Attentional Bias in Depression and Anxiety:The Effects of Negative Mood Induction on Emotional Processing
Copyright 2011 by Kayla Cox. In accordance with Title 17 of the United States Code, Copyright Law of the United States of America, this material is copyrighted, and any further reproduction or distribution is prohibited without the permission of the copyright owner.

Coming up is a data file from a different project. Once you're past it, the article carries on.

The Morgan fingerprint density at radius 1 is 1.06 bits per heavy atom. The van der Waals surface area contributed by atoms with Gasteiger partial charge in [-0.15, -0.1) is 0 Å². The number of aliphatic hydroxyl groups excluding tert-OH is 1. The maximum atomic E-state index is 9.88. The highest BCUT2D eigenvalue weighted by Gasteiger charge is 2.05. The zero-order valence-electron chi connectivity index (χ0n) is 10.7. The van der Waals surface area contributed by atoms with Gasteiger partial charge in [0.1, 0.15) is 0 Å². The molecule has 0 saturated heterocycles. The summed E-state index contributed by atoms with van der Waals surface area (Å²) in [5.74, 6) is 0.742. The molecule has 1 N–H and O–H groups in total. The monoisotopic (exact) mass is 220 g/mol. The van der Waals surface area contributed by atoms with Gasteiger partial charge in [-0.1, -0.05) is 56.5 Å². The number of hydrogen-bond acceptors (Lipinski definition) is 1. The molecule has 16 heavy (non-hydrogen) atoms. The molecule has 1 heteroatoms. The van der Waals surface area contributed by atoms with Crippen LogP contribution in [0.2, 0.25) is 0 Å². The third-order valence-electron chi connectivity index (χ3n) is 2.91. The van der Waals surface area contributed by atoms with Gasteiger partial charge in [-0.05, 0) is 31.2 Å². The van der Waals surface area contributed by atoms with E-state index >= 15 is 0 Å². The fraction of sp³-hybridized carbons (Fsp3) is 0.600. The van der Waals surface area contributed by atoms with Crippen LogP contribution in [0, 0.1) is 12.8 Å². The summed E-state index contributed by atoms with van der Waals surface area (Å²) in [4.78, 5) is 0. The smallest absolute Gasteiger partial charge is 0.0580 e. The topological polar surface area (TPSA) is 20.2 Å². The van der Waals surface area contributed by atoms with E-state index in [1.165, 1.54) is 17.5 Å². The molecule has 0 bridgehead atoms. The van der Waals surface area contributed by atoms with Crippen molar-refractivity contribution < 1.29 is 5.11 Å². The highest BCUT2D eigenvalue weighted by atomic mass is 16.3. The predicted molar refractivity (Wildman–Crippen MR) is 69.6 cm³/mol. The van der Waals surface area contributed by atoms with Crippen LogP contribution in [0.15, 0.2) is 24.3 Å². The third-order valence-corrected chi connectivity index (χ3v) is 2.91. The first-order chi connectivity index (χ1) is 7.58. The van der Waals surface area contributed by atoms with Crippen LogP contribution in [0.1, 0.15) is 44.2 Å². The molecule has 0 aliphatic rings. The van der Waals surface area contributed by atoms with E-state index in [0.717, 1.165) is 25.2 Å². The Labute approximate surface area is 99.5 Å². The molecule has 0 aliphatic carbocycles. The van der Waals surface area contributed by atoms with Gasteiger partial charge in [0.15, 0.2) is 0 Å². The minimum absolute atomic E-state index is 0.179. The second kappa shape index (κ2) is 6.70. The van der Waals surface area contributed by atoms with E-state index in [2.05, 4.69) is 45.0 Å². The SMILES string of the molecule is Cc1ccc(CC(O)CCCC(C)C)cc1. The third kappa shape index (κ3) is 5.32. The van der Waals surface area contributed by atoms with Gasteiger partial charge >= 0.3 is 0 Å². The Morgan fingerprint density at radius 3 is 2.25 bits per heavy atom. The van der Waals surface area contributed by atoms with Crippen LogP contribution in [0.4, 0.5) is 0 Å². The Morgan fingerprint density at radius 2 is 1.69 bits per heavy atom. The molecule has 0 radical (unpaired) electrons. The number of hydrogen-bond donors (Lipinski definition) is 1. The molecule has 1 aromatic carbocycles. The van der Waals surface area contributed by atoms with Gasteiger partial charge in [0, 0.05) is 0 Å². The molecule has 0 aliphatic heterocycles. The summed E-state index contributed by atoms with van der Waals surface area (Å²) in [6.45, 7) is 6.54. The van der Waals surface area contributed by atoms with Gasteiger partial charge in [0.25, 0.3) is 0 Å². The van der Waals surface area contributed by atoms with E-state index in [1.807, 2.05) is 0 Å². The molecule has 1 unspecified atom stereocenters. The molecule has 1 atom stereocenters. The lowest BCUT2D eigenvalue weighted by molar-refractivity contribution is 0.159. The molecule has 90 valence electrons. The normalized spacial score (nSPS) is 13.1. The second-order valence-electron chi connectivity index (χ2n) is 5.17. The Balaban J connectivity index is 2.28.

Thirty two participants completed a laboratory study which included reaction time trials of morphing facial videos that transformed from neutral to an emotion (sad, happy, surprised, disgust, or angry). Additional trials represented indeterminate faces of blended disgust-happy expressions. In between two sets of 90 morphing trials, participants responded to a series 15 negative mood inducing open ended questions. Accuracy and reaction time data were analyzed as a function of reported levels of depression. Those reporting greater levels of depression were slower in reaction time to most faces but were quicker to identify disgust faces and were more likely to label happy-disgust indeterminate faces as disgust in the post mood induction morphing trials. These results provide modest support for the hypothesized effect of negative mood induction in emotional recognition. McNair Scholar project. Faculty Advisor: Stuart Quirk.